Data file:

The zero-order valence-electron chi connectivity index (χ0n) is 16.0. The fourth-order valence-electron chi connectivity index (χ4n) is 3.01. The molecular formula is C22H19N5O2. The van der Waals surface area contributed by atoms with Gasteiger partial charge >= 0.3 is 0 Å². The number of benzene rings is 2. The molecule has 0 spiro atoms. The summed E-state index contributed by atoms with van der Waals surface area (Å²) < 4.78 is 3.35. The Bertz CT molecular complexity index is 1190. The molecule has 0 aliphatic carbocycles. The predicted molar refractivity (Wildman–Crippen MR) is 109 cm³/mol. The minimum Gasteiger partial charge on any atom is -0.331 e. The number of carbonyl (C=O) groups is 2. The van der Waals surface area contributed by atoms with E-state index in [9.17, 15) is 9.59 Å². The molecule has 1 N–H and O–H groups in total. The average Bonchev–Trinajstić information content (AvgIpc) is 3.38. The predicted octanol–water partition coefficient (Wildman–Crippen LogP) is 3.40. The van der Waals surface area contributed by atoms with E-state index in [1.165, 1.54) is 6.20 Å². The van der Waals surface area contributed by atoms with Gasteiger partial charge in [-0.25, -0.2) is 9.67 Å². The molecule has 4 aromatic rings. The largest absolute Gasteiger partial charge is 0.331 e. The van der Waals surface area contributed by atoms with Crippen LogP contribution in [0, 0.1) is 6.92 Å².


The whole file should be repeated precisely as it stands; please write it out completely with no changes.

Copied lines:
The zero-order valence-electron chi connectivity index (χ0n) is 16.0. The fourth-order valence-electron chi connectivity index (χ4n) is 3.01. The molecular formula is C22H19N5O2. The van der Waals surface area contributed by atoms with Gasteiger partial charge >= 0.3 is 0 Å². The number of benzene rings is 2. The molecule has 0 spiro atoms. The summed E-state index contributed by atoms with van der Waals surface area (Å²) < 4.78 is 3.35. The Bertz CT molecular complexity index is 1190. The molecule has 0 aliphatic carbocycles. The predicted molar refractivity (Wildman–Crippen MR) is 109 cm³/mol. The minimum Gasteiger partial charge on any atom is -0.331 e. The number of carbonyl (C=O) groups is 2. The van der Waals surface area contributed by atoms with E-state index in [9.17, 15) is 9.59 Å². The molecule has 1 N–H and O–H groups in total. The average Bonchev–Trinajstić information content (AvgIpc) is 3.38. The predicted octanol–water partition coefficient (Wildman–Crippen LogP) is 3.40. The van der Waals surface area contributed by atoms with E-state index in [1.165, 1.54) is 6.20 Å². The van der Waals surface area contributed by atoms with Gasteiger partial charge in [-0.25, -0.2) is 9.67 Å². The molecule has 4 aromatic rings. The largest absolute Gasteiger partial charge is 0.331 e. The van der Waals surface area contributed by atoms with Crippen LogP contribution in [0, 0.1) is 6.92 Å².